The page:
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Psychosocial Issues in Inherited Breast Cancer Syndromes

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    Several studies have compared the provision of breast cancer genetics services by different providers and the psychological impact on women at high and low risk of cancer. In a study of 735 women at all hereditary breast/ovarian cancer risk levels, the services of a multidisciplinary team of genetics specialists was compared with services provided by surgeons. There were no significant differences between groups in anxiety, cancer worry, or perceived risk.[119] In a Scottish study of 373 participants, an alternative model of cancer genetics services using genetics nurse specialists in community-based services was compared with standard genetics regional services. There was no difference in cancer worry or change in health behaviors between the two groups. Cancer worry decreased for both groups over a 6-month period. Women who dropped out of the study tended to be in the nurse provider arm or were at low risk of breast cancer.[120] In a small U.S. study, an evaluation of nurses and genetic counselors as providers of education about breast cancer susceptibility testing was conducted to compare outcomes of pretest education about breast cancer susceptibility. Four genetic counselors and two nurses completed specialized training in cancer genetics. Women receiving pretest education from nurses were as satisfied with information received and had equal degrees of perceived autonomy and partnership. The study findings suggest that with proper training and supervision, both genetic counselors and nurses can be effective in providing pretest education to women considering genetic susceptibility testing for breast cancer risk.[121]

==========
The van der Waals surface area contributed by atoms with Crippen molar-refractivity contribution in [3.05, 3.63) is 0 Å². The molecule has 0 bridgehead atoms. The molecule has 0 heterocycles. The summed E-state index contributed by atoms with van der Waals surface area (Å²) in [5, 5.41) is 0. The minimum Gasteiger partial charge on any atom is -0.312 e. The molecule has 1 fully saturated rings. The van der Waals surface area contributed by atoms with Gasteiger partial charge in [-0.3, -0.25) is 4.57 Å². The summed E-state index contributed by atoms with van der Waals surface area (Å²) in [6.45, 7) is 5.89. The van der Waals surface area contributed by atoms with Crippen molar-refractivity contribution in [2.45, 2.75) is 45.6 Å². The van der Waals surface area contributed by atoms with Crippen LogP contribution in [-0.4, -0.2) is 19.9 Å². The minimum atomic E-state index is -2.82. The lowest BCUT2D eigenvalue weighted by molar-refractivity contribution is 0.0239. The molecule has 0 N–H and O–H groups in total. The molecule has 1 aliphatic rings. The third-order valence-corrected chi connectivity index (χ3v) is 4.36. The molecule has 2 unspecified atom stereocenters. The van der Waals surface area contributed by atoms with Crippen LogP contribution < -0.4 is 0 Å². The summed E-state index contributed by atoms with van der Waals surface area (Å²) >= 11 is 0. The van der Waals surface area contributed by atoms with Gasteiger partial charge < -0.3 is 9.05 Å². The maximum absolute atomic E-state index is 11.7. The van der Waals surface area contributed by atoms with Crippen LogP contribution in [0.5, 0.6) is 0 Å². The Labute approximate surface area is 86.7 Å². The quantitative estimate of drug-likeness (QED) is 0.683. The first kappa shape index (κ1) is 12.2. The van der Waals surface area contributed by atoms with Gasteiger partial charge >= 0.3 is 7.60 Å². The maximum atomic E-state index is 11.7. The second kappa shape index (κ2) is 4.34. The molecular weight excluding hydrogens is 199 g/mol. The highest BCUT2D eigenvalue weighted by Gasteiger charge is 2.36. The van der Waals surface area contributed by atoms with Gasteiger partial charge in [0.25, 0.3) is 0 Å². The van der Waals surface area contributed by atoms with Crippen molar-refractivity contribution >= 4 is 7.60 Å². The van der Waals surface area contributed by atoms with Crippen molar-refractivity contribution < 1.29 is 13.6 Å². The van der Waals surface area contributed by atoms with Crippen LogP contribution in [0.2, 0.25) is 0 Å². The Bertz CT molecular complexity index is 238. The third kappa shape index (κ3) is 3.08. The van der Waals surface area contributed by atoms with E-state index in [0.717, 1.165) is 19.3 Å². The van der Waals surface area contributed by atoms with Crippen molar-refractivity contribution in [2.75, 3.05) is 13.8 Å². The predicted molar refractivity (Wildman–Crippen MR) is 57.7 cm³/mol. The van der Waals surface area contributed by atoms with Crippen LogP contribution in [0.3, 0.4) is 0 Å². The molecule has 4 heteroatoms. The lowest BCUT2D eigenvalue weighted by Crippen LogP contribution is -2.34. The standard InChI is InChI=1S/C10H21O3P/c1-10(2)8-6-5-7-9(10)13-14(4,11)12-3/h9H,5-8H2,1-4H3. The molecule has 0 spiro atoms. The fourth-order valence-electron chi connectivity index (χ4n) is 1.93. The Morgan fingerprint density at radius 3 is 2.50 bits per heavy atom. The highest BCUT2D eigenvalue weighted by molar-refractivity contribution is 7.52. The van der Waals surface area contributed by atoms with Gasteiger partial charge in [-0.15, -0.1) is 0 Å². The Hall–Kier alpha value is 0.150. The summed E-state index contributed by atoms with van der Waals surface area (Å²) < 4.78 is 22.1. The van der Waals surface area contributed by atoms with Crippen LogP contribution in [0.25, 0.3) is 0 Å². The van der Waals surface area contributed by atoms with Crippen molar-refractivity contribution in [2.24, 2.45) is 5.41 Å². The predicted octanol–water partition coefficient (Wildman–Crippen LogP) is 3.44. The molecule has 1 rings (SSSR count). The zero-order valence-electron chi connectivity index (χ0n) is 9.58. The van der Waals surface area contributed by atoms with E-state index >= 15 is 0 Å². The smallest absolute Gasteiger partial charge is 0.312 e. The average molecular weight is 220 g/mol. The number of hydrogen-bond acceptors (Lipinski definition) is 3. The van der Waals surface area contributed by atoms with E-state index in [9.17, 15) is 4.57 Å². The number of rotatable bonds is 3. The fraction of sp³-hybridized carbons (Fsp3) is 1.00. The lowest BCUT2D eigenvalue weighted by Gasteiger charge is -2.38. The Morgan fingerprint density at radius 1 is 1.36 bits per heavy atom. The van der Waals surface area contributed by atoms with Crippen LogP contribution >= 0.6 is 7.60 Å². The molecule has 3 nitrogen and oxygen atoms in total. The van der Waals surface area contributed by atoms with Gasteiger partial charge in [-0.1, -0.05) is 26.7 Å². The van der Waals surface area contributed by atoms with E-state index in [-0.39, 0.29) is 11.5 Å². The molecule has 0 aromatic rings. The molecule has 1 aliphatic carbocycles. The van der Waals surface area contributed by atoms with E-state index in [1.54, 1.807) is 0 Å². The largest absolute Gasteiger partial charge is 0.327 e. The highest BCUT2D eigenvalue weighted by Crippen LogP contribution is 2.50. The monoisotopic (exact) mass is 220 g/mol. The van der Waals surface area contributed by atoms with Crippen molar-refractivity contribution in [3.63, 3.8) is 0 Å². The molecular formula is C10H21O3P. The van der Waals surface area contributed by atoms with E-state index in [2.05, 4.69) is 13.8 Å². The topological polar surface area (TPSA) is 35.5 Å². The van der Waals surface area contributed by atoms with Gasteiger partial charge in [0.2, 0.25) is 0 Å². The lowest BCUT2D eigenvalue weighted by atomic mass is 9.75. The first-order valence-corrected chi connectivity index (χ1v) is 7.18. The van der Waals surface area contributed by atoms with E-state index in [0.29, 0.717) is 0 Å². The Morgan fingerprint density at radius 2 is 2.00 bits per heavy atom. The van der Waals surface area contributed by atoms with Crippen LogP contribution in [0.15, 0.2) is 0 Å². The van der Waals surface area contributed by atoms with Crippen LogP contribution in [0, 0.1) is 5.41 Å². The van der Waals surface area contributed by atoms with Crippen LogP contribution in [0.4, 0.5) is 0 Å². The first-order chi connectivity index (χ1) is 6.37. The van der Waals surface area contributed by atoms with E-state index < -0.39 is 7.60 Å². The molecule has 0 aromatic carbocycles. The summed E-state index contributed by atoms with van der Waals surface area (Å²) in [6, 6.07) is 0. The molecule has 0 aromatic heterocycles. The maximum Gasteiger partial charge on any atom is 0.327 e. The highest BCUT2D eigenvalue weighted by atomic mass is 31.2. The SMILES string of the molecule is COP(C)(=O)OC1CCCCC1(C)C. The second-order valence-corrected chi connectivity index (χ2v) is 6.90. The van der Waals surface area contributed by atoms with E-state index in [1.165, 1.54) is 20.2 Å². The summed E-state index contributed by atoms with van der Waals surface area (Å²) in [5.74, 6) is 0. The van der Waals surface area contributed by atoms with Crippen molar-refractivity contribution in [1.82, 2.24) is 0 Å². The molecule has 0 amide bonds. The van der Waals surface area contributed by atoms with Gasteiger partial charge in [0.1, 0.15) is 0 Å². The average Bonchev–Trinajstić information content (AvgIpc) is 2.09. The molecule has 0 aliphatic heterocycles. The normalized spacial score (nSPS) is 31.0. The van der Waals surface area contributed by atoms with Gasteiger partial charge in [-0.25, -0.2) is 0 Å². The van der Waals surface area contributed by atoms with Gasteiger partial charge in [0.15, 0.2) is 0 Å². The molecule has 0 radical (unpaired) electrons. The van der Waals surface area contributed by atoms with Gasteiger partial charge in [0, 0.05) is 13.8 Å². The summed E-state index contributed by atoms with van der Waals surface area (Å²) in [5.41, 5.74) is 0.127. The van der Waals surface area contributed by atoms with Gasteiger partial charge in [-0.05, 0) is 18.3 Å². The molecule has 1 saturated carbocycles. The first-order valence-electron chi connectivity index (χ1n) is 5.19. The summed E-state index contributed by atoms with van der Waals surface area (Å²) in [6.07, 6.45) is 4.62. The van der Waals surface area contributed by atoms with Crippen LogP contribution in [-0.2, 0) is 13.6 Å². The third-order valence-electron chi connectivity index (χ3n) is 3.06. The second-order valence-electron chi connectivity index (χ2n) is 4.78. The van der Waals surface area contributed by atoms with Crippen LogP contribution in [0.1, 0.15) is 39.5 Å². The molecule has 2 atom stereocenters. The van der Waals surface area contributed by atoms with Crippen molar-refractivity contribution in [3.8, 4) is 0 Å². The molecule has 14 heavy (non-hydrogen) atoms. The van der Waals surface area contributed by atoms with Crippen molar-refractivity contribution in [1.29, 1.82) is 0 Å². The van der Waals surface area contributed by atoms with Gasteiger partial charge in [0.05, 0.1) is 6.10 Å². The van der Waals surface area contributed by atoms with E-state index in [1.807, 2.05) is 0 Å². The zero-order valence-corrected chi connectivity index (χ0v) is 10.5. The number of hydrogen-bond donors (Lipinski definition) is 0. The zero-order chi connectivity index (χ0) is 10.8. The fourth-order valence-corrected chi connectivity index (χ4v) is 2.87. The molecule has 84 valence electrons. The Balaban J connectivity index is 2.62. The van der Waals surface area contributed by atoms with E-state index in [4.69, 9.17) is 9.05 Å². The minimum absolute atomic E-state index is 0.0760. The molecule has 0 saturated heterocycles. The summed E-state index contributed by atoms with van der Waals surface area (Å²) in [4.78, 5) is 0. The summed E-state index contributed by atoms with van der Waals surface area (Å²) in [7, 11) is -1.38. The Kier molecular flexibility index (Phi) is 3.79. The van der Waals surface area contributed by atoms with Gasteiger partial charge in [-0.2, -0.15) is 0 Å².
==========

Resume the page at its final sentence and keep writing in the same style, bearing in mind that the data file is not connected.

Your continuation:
There has been little empirical research in the communication of risk assessments to individuals at risk of breast/ovarian cancer syndromes. When asked to choose a preferred method, individuals undergoing genetic counseling for breast and ovarian cancer appear to prefer quantitative to qualitative presentation of risk information.[122,123] One study indicated that most women wanted information given both ways.[49] Information about the risk of developing breast cancer among women with a family history of breast cancer may be more accurately recalled when presented as odds ratios rather than in other forms.[124]

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